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Bolt-on Conversion To Set?


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I remember seeing this topic up before, but I can't find it. To clarify; I have a bolt-on neck, that I want to convert to a set neck.....is it possible? Is there a tutorial already?

And a sub question, anyone near Toronto that knows where to get lacquer? Pease don't reply saying "...check out any hobby store..."; cuz the ones i've been to only have enamel. So please help me find some paint.

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I remember seeing this topic up before, but I can't find it. To clarify; I have a bolt-on neck, that I want to convert to a set neck.....is it possible? Is there a tutorial already?

And a sub question, anyone near Toronto that knows where to get lacquer? Pease don't reply saying "...check out any hobby store..."; cuz the ones i've been to only have enamel. So please help me find some paint.

To answer your first question, yes it can and has been done, i've seen it a few times on the internet. It basically involves using the bolt in and glue properties at the same time, where you countersink and cover up the bolts to make it permanent (but I don't know the details). If you google it you should find some documentation.

To answer your second question, nitro lacquer in Canada can be hard to find, Watco Clear Gloss is nitro and can be found at Rona or Home Depot, Deft is nitro and can be found at lee valley, although I would go with Watco. The other place it can be purchased is here http://www.mohawk-finishing.com/catalog_br....asp?ictNbr=223, I believe they have a distributor in toronto, so you can go directly to that.

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Like every time this question comes up, why do you wnat to do this? The one big problem that you'll find very common to factory bolt-on guitars is a loose neck pocket. That is fine when it has scews holding it together, but not so good when glue has to fill gaps. The best glue joint is the tightest fitting joint before gluing. Bolt-on pockets rarely provide a tight enough joint. And adding glue while keeping it screwed together is not going to do much of anything additional other than make it very difficult to ever remove the neck again. Other than that I see no real gains to keeping the screws and still gluing the neck in.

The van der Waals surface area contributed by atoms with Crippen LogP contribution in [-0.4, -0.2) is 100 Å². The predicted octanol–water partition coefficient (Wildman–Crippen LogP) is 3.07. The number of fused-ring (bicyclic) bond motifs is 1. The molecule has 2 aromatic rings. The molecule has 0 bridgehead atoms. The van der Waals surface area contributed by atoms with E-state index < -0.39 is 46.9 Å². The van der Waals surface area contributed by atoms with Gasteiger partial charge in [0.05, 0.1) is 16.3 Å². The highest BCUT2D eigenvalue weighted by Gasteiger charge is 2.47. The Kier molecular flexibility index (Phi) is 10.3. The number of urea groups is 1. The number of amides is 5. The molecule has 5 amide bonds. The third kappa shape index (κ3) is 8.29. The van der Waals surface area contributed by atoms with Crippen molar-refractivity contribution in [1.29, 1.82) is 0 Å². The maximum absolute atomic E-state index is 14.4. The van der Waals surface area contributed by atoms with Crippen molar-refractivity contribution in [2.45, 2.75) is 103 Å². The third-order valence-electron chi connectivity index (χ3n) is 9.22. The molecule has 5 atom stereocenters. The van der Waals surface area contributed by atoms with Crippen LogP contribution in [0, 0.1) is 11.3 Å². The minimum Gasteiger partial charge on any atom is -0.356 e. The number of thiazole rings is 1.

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Like every time this question comes up, why do you wnat to do this? The one big problem that you'll find very common to factory bolt-on guitars is a loose neck pocket. That is fine when it has scews holding it together, but not so good when glue has to fill gaps. The best glue joint is the tightest fitting joint before gluing. Bolt-on pockets rarely provide a tight enough joint. And adding glue while keeping it screwed together is not going to do much of anything additional other than make it very difficult to ever remove the neck again. Other than that I see no real gains to keeping the screws and still gluing the neck in.

I'll pre-qualify this by adding that I have almost no experience in guitar work...but this is an idea for getting around a loose bolt-on neck pocket.

This past weekend, my son and I made a "rough draft" of a guitar body he designed. We used a 1.75" thick slab of glued up particle board. The neck for his design is a bolt on neck from a Washburn BT-2. The idea is to do any experimental carving and shaping on the cheap particle board version, developing the near-net shape, before cutting into the costly body blank.

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I routed the neck pocket freehand using a 3/4" mortising bit. As you might expect, the fit between the neck and pocket was a bit loose. (but, it was actually tighter than the fit on the stock Washburn body.)

I cut strips of paper, (plain copier paper), and used them as shims to take up the gap. With only 2 strips of paper inserted on each side, the fit between the neck and body was tight enough to keep the neck straight. If necessary, I could have used shorter pieces of paper at various locations in the pocket to "steer" the neck into being straight on the body.

I've used shims made from paper in the past to make fine adjustments on wooden drawer guides. The material is much thinner than anything I could cut out of wood, it's not as compresable as most woods and it absorbs glue well.

Edited by toneblind
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Adding paper shims are going to act almost as a dampener. The idea is to create the tightest fit possible to transfer the vibrations from the neck to the body as much as possible. A hardwood shim will fill in gaps and because of the density will transfer sound better. Excessive glue is thought the dampen vibrations significantly (I say thought to, because I have yet to see a scientific study done). Even with the paper in there, you are not creating a true wood to wood joint and in the end it will fail easily. A trick I have seen used for wood turning projects is to cut slits into paper to place between two pieces being glued together to allow for easy seperation later, but enough glue gets through that you can turn the work piece. So even when coated with glue paper does not bond well to wood.

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